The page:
The “Why” of things is very important to me, and I keep reading and researching, because if it doesn’t make sense to me, how can I help YOU make sense of it?

There are many “Whys” behind the science of first impressions. I’m going to talk about one of them…

This is a Cognitive Bias (cognitive: relating to conscious intellectual activity). It is the tendency or bias in the judgments of an organisation, group of people, or an individual when assessing a particular thing whether it be a food, person, business, etc. 
It can be applied to almost any situation or choice.
It has been researched by psychologists over and over again and was first coined by Edward Thorndike in 1920 when he first studied how commanding officers in the military rate their soldiers.

This is also a specific type of Confirmation Bias — the tendency to search for, interpret, favor, and recall information in a way that confirms one’s preexisting beliefs or hypotheses while giving disproportionately less consideration to alternative possibilities.

What does it mean?
Simply put, it is the phenomenon with which we assume that because people are good at doing or being A, they will be good at doing or being B, C, and D. 
The Reverse Halo Effect also called the Horn Effect also holds — because they are bad at doing or being A they will be bad at doing or being B, C and D.

How does it work in real life?

> It is most commonly associated with the effect that physical attractiveness has on the way that we judge people and their other characteristics. We have a tendency to judge attractive people as being, for example, more trustworthy, dependable, loyal and intelligent, than their unattractive counterparts. (Also researched in other studies on visual communication.)

> Attractiveness is itself influenced by several traits — physical traits predominantly, and then the way someone dresses up, behaves and communicates.

> A person’s positive qualities, physical appearance, and general attractiveness affects how we judge their character — the better they look and behave, the better a person we judge them to be.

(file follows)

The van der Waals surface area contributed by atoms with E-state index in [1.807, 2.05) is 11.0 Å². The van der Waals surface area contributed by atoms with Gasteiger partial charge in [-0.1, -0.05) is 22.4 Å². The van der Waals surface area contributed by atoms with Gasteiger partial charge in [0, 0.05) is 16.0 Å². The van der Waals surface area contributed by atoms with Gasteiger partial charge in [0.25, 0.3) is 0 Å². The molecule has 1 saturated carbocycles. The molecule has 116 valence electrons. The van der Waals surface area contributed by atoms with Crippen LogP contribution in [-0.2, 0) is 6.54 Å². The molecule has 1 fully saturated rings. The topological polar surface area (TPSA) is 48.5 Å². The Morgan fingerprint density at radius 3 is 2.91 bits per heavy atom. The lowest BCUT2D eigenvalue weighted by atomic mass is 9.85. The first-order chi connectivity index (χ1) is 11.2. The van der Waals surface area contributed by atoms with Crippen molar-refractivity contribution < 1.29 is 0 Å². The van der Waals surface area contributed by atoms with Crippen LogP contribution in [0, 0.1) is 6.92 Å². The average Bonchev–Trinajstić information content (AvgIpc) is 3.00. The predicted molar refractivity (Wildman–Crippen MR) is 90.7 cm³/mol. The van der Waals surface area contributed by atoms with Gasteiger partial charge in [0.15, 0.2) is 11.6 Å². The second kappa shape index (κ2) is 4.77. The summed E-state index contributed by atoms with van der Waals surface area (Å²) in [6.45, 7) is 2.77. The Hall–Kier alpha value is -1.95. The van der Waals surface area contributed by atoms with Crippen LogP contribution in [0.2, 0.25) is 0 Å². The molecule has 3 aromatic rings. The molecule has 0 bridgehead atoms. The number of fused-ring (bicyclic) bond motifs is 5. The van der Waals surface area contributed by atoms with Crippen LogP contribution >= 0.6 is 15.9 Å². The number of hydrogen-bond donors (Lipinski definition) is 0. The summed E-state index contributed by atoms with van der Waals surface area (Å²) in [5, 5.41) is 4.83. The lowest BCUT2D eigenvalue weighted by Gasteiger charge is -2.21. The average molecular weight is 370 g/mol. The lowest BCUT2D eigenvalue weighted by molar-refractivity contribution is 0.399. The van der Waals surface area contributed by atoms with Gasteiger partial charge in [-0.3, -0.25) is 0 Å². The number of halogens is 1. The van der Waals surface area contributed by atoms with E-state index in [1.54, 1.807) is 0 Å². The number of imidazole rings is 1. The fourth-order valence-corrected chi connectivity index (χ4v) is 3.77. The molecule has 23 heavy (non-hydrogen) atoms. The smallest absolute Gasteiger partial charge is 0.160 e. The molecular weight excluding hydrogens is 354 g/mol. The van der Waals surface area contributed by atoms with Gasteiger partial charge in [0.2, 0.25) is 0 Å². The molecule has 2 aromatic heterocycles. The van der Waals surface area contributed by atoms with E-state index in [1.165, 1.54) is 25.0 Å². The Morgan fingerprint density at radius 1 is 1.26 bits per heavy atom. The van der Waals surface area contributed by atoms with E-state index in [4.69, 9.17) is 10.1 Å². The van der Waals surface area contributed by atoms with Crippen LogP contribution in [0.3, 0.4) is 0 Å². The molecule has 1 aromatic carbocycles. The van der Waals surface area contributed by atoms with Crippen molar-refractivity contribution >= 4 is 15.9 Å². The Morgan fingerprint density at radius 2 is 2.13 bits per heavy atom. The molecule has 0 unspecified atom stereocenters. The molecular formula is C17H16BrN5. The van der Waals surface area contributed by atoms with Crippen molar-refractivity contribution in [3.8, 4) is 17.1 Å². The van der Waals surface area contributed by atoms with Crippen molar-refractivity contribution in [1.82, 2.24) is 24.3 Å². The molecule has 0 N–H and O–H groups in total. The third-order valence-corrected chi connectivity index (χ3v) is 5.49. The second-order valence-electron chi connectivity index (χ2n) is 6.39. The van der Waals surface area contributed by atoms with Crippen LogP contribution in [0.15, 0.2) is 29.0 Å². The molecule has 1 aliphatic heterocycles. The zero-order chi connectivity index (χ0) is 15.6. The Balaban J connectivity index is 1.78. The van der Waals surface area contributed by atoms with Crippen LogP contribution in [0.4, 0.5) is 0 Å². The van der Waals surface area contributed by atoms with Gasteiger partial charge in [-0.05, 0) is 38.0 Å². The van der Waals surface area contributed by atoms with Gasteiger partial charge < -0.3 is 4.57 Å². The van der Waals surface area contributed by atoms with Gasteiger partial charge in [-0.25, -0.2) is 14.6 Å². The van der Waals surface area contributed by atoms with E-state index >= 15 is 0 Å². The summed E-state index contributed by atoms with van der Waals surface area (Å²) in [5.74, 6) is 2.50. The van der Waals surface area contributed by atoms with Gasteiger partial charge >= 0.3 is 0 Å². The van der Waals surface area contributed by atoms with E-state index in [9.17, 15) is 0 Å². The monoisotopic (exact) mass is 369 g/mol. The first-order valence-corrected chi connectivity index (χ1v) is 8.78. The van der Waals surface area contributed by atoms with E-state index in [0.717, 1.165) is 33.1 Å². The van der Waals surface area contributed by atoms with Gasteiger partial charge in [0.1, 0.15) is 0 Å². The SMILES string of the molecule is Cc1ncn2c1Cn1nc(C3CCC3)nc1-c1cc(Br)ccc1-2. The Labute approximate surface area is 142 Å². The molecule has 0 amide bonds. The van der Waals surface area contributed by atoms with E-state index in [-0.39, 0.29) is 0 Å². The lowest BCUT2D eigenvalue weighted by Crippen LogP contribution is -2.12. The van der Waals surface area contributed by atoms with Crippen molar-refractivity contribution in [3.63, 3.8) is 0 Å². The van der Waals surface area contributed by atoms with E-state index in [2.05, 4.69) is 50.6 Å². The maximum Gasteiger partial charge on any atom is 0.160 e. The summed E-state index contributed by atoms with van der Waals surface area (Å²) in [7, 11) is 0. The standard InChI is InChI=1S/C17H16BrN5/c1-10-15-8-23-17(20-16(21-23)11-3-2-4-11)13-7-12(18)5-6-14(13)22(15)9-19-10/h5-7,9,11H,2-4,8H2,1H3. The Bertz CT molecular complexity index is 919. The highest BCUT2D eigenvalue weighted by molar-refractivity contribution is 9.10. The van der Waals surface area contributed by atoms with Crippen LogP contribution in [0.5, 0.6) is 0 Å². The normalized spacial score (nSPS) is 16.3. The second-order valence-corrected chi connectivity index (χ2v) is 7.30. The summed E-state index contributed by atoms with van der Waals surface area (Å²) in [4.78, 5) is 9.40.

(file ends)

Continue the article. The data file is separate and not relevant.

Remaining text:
> More attractive people are judged to have more desirable personalities, to lead happier lives in general, have happier marriages, be better parents, and have more career success than the others. Also, attractive people are believed to be more likely to hold secure, prestigious jobs compared to unattractive individuals.

> People who look intelligent are also rated highly on perceived friendliness and sense of humor.

> Marketers take advantage of the halo effect to sell products and services. When a celebrity spokesperson endorses a particular item, our positive evaluations of that individual can spread to our perceptions of the product itself.

> Look at Apple. The iPod Halo Effect continues to iPad, iPhones and Mac.

> Subway’s brand image as a “healthy” variety of fast food causes consumers to underestimate the caloric content of its dishes.

> We trust a politician to make good decisions because he seems warm and friendly and has great hair and a bright smile. (Previous POTUS vs Current POTUS!)

> If a prospective employer views the job applicant as attractive or likable, he is more likely to also rate the individual as intelligent, competent, and qualified.

> Annual performance reviews are subject to The Halo Effect. Some managers assume that if an employee is proficient in some elements of the appraisal, then he is proficient in all of them. This can work the other way, as well (The Horn Effect)- an employee seen as ineffective in one or two aspects of his job can be given the general label of incompetent.

> A sales professional who is proficient at bringing in new accounts and generating revenue is promoted to the position of vice president of sales. Unfortunately, he may not know the first thing about being a company executive!

> Incompetent employees in a department can, by use of the halo effect, drag down the reputation for the rest of the group. For example, if the payroll group in the accounting department consistently makes mistakes on employee paychecks, then the halo effect would allow the rest of the company to assume that no one in the accounting department can do their job properly.

> Much of our thinking about company performance is shaped by the halo effect … when a company is growing and profitable, we tend to infer that it has a brilliant strategy, a visionary CEO, motivated people, and a vibrant culture. When performance falters, we’re quick to say the strategy was misguided, the CEO became arrogant, the people were complacent, and the culture stodgy.

So, The Halo Effect persists in humanity and to such wide reaching consequences that it can’t be explained in one note.

Understand it, know it, accept it, and leverage it! Have people create a positive predisposition towards you instead of negative!

Originally published at